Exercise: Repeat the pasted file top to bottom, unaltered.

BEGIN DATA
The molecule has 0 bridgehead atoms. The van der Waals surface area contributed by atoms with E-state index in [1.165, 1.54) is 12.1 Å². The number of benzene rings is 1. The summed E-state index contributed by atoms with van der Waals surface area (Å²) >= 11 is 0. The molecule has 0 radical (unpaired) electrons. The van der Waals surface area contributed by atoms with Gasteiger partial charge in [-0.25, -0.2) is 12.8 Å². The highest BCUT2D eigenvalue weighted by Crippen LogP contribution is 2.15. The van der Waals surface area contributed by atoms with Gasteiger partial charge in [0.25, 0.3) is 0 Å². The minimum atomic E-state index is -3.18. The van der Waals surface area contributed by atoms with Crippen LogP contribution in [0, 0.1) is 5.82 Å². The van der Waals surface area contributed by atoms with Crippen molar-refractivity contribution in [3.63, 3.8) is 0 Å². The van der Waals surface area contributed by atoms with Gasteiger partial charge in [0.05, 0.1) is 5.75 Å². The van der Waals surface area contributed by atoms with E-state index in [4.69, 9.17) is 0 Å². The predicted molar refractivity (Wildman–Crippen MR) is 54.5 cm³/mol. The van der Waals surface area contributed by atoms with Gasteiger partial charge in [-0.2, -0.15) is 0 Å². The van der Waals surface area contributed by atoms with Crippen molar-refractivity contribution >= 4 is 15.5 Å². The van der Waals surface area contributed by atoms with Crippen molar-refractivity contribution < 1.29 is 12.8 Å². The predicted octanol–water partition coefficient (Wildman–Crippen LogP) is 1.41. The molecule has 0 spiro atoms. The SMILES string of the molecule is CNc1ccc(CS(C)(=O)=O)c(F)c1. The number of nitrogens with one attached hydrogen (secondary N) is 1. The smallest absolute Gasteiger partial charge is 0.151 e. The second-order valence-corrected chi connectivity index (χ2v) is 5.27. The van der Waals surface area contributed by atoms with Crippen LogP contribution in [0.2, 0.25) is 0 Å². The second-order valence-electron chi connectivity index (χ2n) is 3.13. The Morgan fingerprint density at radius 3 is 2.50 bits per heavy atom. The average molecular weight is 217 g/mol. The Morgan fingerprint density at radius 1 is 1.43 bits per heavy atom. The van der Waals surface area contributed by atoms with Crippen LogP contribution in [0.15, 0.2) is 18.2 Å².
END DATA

The molecule has 0 bridgehead atoms. The van der Waals surface area contributed by atoms with E-state index in [1.165, 1.54) is 12.1 Å². The number of benzene rings is 1. The summed E-state index contributed by atoms with van der Waals surface area (Å²) >= 11 is 0. The molecule has 0 radical (unpaired) electrons. The van der Waals surface area contributed by atoms with Gasteiger partial charge in [-0.25, -0.2) is 12.8 Å². The highest BCUT2D eigenvalue weighted by Crippen LogP contribution is 2.15. The van der Waals surface area contributed by atoms with Gasteiger partial charge in [0.25, 0.3) is 0 Å². The minimum atomic E-state index is -3.18. The van der Waals surface area contributed by atoms with Crippen LogP contribution in [0, 0.1) is 5.82 Å². The van der Waals surface area contributed by atoms with Crippen molar-refractivity contribution in [3.63, 3.8) is 0 Å². The van der Waals surface area contributed by atoms with Gasteiger partial charge in [0.05, 0.1) is 5.75 Å². The van der Waals surface area contributed by atoms with E-state index in [4.69, 9.17) is 0 Å². The predicted molar refractivity (Wildman–Crippen MR) is 54.5 cm³/mol. The van der Waals surface area contributed by atoms with Gasteiger partial charge in [-0.2, -0.15) is 0 Å². The van der Waals surface area contributed by atoms with Crippen molar-refractivity contribution >= 4 is 15.5 Å². The van der Waals surface area contributed by atoms with Crippen molar-refractivity contribution < 1.29 is 12.8 Å². The predicted octanol–water partition coefficient (Wildman–Crippen LogP) is 1.41. The molecule has 0 spiro atoms. The SMILES string of the molecule is CNc1ccc(CS(C)(=O)=O)c(F)c1. The number of nitrogens with one attached hydrogen (secondary N) is 1. The smallest absolute Gasteiger partial charge is 0.151 e. The second-order valence-corrected chi connectivity index (χ2v) is 5.27. The van der Waals surface area contributed by atoms with Crippen LogP contribution in [0.2, 0.25) is 0 Å². The second-order valence-electron chi connectivity index (χ2n) is 3.13. The Morgan fingerprint density at radius 3 is 2.50 bits per heavy atom. The average molecular weight is 217 g/mol. The Morgan fingerprint density at radius 1 is 1.43 bits per heavy atom. The van der Waals surface area contributed by atoms with Crippen LogP contribution in [0.15, 0.2) is 18.2 Å².